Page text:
People wanted pictures, to reach out and touch him for a brief moment. In America, he was an unknown college gymnast in a sport with little attention. In Bangladesh, where he won the nation's first-ever international gold medal in gymnastics -- and doing so in the country during the seven-nation Central South Asian Artistic Gymnastic Championships -- he became a star.

His arduous 18-month journey from American to dual citizen started with another torn ACL -- this time in his left knee during his sophomore season -- and the realization that competing for the United States would never happen. Another path to the Olympics surfaced, one carved out by Quazi.

Syque could become a citizen of Bangladesh. He had been to his parents' country a couple of times and wasn't sure what the reaction would be.

After Quazi assured his son he would be received well, he began to fill out more paperwork than he ever saw in his life, sometimes completing the same form three separate times and taking tens of passport pictures.

Bangladesh granted Syque dual citizenship last year. In October, he went to the World Championships in Tokyo to compete for the first time for Bangladesh. It didn't go as well as he hoped, in part because they learned at the meet in order for him to be eligible for Olympic selection, he had to compete in the all-around competition.

He had not planned on it.

"We put together a pommel-horse routine that day," said Geoff Corrigan, a Michigan assistant and Syque's personal coach. "He hadn't done pommel horse in eight years."

They put together something manageable and in retrospect, it was fortuitous. An Olympic spot was far from guaranteed and he needed an all-around competition.

Two months later, Bangladesh was fully behind him, fighting for Syque's inclusion as a wild-card selection for the Olympics after his gold medal in the parallel bars.

To reach London, Syque sacrificed any future competing for the United States. He could no longer compete at USA Gymnastics events. He embraced his new uniform and the second country willing to give him a shot.

Winning in Bangladesh taught him that.

"They were so happy," Syque said. "The greatest support you could have. It really made me proud to wear the national jersey and really happy to be Bengali."

It wouldn't come without one more challenge.

• • •

Golder took a chance on him four years ago. In return, Syque developed into one of the Wolverines' most complete gymnasts and a team captain. A small investment with a large dividend, he was on track to become an Olympian.

On Jan. 26, months before his Olympic confirmation, Syque felt a slight tear in his shoulder. Two days later, as he leapt up on the rings in Champaign, Ill., he flexed, dropped down from the rings and looked at his right bicep.

It curled up. His labrum tore, detaching his bicep from his shoulder.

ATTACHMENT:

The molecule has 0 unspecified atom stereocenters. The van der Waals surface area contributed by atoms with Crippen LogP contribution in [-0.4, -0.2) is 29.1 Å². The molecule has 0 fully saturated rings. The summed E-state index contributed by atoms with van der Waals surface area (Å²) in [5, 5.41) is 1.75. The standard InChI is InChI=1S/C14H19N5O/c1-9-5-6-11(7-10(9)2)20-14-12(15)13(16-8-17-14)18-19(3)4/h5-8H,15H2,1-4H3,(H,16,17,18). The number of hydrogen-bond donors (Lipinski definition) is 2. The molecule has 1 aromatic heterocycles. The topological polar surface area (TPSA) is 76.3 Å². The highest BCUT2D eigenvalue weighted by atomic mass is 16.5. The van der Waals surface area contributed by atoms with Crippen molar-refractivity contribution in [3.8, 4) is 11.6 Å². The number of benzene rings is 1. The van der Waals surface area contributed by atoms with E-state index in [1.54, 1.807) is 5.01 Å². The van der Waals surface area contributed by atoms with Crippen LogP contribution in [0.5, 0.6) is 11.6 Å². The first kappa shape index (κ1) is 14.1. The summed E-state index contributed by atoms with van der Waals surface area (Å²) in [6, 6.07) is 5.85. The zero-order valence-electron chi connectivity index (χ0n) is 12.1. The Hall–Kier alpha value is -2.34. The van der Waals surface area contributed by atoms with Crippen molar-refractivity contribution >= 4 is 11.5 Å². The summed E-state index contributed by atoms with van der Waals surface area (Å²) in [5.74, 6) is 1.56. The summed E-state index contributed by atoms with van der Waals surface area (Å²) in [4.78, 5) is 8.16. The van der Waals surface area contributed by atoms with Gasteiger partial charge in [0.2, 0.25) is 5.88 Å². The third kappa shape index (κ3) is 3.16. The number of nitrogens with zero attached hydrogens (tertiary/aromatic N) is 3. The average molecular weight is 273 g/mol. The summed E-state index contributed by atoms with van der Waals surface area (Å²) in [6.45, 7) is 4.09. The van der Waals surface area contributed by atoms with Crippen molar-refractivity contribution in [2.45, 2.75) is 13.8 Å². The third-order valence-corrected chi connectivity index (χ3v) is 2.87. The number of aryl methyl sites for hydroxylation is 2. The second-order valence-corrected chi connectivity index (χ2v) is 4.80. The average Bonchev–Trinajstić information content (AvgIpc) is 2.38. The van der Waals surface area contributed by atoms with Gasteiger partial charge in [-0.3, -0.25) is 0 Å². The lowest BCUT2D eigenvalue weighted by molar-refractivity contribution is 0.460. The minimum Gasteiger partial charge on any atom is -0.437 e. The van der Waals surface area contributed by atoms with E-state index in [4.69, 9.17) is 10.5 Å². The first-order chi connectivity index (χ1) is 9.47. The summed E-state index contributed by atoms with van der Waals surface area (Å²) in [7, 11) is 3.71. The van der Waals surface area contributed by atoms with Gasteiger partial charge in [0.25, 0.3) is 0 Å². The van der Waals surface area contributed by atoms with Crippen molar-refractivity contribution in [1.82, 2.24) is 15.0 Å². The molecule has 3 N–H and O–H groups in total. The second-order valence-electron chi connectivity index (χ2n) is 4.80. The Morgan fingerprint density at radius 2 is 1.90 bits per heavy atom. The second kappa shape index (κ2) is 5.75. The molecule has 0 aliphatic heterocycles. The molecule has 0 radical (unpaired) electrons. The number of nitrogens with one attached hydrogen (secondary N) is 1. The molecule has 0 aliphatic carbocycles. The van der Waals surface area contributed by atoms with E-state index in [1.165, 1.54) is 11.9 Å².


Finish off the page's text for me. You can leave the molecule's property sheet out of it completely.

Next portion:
"I said, 'If my season's over, I'm fine with that -- but if I can't go to the Olympics ...' " Syque said. "Even though I wasn't sure I was going to go, I had an idea I was going to go."

The next day, Syque had surgery to reattach his bicep muscle to his humerus and started a 16-week recovery process kept mostly quiet. Golder told his team not to post about Syque's injury on Facebook or Twitter. He feared news of the injury could cost him the Olympic spot.

Golder worried even after Syque received confirmation. Not until May, when Syque performed at a high level during training, did the extent of his injury go public. By then, he was rehabbing at a pace a month ahead of schedule.

In late May, Syque worked on the pommel horse, which he considers among his toughest events. Over and over again he pushed himself with Corrigan and Golder watching. They couldn't tell he had been injured. Like after his two ACL injuries, Syque returned stronger than before.

On June 14, Syque received one more setback. One more challenge. He ruptured his left bicep, although this time, the muscle didn't retract. In a lucky break on an unfortunate circumstance, it also meant Syque could still compete in London with caveats.

Syque won't compete on the rings or pommel horse.

"Right now, it's affecting me more mentally than physically," Syque wrote in a June email. "I've been taking this week to get used to how it feels doing all of my skills and gaining all of my confidence back in myself and trust my bicep to do its job.

"I've been doing loads of extra treatment and rehab on it while trying to train smart in preparation for the Olympics."

Still, the anticipation is growing, even if he wants to keep the Olympics as close to a normal meet as possible. After everything he has been through, after all the chances aligning perfectly for him even to be in this position, it is hard to do.

Syque is going to the Olympics representing his father's country, the one that adopted him as its own over the past year. This has become bigger than him, bigger than one fortuitous journey and repeated struggles to reach that point.

Quazi's message stuck with him, perhaps the biggest thing Syque ever took from his father's coaching. Through three major injuries and a career that almost never started, he stayed with his father's words.

"He sacrificed a lot of things and he believed," Quazi said. "I told him, 'Listen, don't give up. Believe in yourself. If you believe in yourself and work hard, you'll reach your goals.' He believed, I believed, and our whole family believed.

"If anybody wants to do this thing, you have to stay to your goals, stay to yourself and work hard."

More people believe now. He might not medal in London and might not make the finals. But Syque Caesar has a country of 161 million people rooting for him, following him. Bangladesh is one of the most populous nations in the world and all of those eyes, the ones who barely knew who he was before, are focused on the American who took in a second country as his own.